The measurement bandwidth limits exactly what you can see here. But you can easily see that there's going to be a small peak in the response at some point.
Next up the 9.4 ohm load.
The 4.7 ohm load
And the 2.35 ohm load
This clearly illustrates how sensitive the overall balance of a system will be when using a digital amp like this. And will require tuning based on the load. There are some schemes that include the output inductor within the feedback network and as a result they eliminate the FR variation based on load. This is clearly an area that TI might want to exploit if it's easy to implement.
Now onto the distortion measurements. The first four are done into the 2.35 ohm load.
The first shows distortion at 2.5 volts p-p that represents what would be 0.1 watts into an 8 ohm load.
Next up is 8 volts p-p. What would be 1 watt into an 8 ohm load.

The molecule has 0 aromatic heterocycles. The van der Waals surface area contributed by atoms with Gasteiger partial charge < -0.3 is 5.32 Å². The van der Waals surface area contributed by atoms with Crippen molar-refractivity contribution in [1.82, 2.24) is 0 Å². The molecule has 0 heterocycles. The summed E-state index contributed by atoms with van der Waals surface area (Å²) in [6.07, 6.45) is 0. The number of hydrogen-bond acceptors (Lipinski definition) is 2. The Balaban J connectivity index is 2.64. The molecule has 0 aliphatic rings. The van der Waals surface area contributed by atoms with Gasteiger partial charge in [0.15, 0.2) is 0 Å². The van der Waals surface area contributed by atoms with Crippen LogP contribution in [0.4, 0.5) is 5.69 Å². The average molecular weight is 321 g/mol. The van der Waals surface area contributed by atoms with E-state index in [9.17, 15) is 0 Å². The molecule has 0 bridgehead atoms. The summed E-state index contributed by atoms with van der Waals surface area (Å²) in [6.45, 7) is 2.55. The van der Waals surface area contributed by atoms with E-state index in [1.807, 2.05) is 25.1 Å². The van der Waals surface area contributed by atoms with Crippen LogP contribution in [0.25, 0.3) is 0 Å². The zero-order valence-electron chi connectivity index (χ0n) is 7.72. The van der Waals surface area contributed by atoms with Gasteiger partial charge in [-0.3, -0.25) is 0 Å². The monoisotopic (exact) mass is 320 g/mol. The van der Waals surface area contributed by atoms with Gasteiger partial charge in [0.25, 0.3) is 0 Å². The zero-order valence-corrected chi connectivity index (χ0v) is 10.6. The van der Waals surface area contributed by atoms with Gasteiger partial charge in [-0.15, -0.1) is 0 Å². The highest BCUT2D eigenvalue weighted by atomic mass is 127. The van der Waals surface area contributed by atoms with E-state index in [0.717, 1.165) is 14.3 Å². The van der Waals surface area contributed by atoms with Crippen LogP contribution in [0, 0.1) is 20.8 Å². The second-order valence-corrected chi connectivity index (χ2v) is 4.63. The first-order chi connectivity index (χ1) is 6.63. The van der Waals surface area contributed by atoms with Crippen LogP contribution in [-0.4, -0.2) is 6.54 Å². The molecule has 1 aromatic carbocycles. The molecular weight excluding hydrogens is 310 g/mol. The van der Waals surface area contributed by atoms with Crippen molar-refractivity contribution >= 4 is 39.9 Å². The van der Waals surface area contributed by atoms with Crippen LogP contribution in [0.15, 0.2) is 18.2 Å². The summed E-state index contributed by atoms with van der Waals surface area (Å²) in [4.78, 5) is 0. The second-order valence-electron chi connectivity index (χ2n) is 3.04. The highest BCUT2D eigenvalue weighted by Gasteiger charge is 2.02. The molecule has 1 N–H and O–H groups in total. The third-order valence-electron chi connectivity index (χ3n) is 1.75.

Next is 25 volts p-p, 10 watts into 8 ohms.
Each time you can notice the distortion going down as the S/N ratio is increased.
Here we've got 56 volts p-p, which is about the limit this PSU can get to before any clipping at all is shown as the voltage droops rather considerably. This represents 170 watts into the 2.35 ohm load,
You can see that the distortion doesn't go down any further and that there's a slight rise in distortion towards higher frequencies. I wondered if this was a result of the inductors showing signs of reaching some kind of limit, so I ran a similar test into both my 4.7 and 9.4 test loads.